“I became thirsty for a personal infilling. I decided I should no longer be put off by tales of ‘Pentecostal’ excesses. Three months of waiting upon God culminated in my attendance at a conference on ‘The Holy Spirit’. I was led to seek counsel from a godly older brother. This was followed by prayer and the laying on of hands. As faith was quickened I began thanking the Lord for the fulfilment of His promise (Luke 11. 13). Normal language became inadequate, my spirit began to overflow in a language I have never learned nor could have invented. At that moment the Lord seemed nearer and more precious than ever before.”1
The above testimony (written by one with “assembly” affiliations) is now more than 15 years old, but could have been written to express the experiences of many in recent days. Elders, missionaries and ministering brethren, as well as those young in the faith, have testified to speaking in “other tongues” which, they claim, are of the same origin as those mentioned in the New Testament. Without doubt, it is a significant phenomenon. What should our reaction be to such claims? There are those who would seek to sidestep the issue by some specious comment about love. “That sort of thing isn’t for me”, they say, “but who am I to doubt another man’s experience?”. However, such an attitude of “benevolent neutrality” cannot be taken. If those who hold the charismatic view are right, then there is indeed a new movement of the Spirit afoot and one which we should all be involved in. If however there is no basis to what is being claimed, then we must stand against what is a delusion and a possible cause of division amongst us. Love and truth must walk hand in hand.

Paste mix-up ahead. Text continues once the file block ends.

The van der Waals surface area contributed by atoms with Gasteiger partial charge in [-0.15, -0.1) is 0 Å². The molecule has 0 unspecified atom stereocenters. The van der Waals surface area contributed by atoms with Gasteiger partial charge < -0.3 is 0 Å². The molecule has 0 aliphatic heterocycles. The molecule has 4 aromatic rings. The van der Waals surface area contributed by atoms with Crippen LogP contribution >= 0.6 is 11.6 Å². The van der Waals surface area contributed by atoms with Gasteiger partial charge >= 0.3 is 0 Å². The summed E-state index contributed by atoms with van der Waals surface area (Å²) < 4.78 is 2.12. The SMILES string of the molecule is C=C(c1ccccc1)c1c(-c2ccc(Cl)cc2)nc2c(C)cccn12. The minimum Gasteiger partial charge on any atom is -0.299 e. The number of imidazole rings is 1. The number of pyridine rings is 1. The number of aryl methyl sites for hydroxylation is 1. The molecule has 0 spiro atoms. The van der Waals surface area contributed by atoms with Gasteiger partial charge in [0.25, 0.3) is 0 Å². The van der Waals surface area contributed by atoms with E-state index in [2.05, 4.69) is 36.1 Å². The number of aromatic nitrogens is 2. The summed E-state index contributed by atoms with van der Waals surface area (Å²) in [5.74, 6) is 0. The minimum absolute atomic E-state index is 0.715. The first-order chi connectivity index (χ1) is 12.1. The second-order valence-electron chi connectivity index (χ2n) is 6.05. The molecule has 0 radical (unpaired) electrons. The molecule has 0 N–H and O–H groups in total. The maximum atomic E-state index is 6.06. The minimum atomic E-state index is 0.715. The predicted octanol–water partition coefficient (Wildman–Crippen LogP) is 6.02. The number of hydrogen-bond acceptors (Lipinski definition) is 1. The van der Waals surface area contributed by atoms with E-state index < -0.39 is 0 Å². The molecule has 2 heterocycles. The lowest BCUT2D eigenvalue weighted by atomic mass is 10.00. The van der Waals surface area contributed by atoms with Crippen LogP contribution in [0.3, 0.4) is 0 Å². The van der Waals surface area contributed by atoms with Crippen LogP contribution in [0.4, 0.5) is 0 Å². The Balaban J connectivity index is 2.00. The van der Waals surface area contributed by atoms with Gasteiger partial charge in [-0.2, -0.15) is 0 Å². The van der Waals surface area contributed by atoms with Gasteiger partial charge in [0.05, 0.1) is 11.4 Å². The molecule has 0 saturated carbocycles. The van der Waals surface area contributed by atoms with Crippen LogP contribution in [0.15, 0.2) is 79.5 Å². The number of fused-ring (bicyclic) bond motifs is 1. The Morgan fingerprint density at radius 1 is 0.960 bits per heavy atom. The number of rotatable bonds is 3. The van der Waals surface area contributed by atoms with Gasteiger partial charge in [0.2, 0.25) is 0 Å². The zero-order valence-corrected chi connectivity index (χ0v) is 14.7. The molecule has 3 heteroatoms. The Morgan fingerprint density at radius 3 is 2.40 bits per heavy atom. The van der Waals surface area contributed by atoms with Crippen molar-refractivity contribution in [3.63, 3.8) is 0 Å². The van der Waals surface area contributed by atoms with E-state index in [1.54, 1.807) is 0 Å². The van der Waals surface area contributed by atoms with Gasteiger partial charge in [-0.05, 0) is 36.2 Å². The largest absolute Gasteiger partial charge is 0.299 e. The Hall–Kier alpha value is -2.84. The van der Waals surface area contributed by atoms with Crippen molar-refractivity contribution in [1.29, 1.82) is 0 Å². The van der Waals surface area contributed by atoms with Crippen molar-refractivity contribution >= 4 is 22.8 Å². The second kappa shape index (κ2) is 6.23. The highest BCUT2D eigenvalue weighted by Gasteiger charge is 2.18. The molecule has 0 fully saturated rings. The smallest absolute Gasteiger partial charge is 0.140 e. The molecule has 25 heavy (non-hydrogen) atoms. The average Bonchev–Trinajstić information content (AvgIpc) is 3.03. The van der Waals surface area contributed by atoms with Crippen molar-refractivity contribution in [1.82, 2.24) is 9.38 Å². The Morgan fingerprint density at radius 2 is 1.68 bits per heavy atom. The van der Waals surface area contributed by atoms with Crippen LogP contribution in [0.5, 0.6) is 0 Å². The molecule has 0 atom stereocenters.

As with any other problem, our sole basis for belief and practice must be the Word of God. We must search the Scriptures to see if these things are so. In our examination of the Bible we will seek to answer three questions about the gift of tongues. In this article we will look at the nature of the gift— what exactly happened when someone spoke in tongues? In the following article, we will consider why the gift was given and for how long.
Tongues are mentioned in the New Testament as having been practised in four localities. There may have been others, but we do not know of them. These were Jerusalem, Acts 2. 4-13, Caesarea, 10. 45-46, Ephesus, 19. 6, and Corinth, 1 Cor. 12-14. It is instructive to note that in all of these cases the same Greek word is used to describe this gift, glossa, a word used in other parts of the New Testament to describe human language, see Rev. 7. 9; 17. 15. In Acts 2 a synonymous term dialektos is also used, vv. 6, 8. This too is used in the New Testament to describe human languages; see Acts 1. 19; 21. 40. From this evidence as well as the direct context of Acts 2, we can define the gift of tongues as always being the gift of foreign languages bestowed by the Holy Spirit on those who had never learned them.